Every year tens of millions of Americans sacrifice their personal time and resources to participate in civil society in some way. Why do they do it? The answers are varied and intertwined, but it might boil down to this: Civic-mindedness starts early, runs deep, and aims higher.
Like all of civil society, the American nonprofit sector is a living thing. Its recent evolution has created a large and diverse force for good, but faces distinct challenges ranging from identity to sustainability.
Driven by a confluence of powerful secular trends, Americans’ trust in civil society has declined to alarming levels. Without addressing these trends and reversing the loss of trust, the ideal of private action for the public good could be at risk.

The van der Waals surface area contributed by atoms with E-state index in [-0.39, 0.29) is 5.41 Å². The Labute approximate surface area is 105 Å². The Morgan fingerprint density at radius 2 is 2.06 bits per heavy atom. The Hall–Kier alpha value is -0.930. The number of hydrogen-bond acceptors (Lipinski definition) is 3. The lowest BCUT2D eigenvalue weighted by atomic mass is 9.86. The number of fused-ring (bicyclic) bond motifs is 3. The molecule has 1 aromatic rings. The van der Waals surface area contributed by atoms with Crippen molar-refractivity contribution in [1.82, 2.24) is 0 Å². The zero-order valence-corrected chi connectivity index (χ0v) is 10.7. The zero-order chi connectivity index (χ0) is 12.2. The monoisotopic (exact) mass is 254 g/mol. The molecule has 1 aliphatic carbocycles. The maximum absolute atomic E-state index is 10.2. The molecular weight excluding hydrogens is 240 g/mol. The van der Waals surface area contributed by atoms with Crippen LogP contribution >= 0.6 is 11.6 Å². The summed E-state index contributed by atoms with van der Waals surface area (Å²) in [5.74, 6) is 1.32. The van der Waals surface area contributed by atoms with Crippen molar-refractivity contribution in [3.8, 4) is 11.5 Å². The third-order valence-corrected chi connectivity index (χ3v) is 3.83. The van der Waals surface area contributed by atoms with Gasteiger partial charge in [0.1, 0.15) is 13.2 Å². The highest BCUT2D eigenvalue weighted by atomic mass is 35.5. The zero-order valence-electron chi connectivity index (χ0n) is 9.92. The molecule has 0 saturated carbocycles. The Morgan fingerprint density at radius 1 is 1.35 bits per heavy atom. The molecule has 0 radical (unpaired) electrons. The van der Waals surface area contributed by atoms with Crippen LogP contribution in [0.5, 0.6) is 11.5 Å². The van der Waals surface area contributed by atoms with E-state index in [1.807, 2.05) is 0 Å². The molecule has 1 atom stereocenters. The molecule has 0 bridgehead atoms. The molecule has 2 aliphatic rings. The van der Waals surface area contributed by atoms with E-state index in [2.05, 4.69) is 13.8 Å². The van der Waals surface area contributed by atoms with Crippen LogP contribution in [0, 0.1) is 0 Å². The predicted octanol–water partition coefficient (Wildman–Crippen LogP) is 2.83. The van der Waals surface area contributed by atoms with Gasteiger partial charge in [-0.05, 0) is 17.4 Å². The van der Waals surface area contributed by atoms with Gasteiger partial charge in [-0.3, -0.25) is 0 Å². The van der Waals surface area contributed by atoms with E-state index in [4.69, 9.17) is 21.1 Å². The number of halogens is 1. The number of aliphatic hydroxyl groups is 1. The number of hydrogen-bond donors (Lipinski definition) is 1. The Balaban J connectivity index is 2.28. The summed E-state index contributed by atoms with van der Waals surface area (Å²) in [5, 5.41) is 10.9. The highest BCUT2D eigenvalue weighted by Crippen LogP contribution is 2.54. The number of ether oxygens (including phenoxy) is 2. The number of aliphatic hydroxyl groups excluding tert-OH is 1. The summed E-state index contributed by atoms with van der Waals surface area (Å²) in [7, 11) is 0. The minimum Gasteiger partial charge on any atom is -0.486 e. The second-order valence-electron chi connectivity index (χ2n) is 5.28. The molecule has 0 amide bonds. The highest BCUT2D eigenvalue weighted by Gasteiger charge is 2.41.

Funders and advocates must come together to build movements that can run successful and successive campaigns that result in good policy and grassroots power.
The for-profit LLC is poised to become the preferred vehicle for the nation’s elite philanthropists. Will the public gain from added investment in social good, or lose from ceding even more power to the wealthy?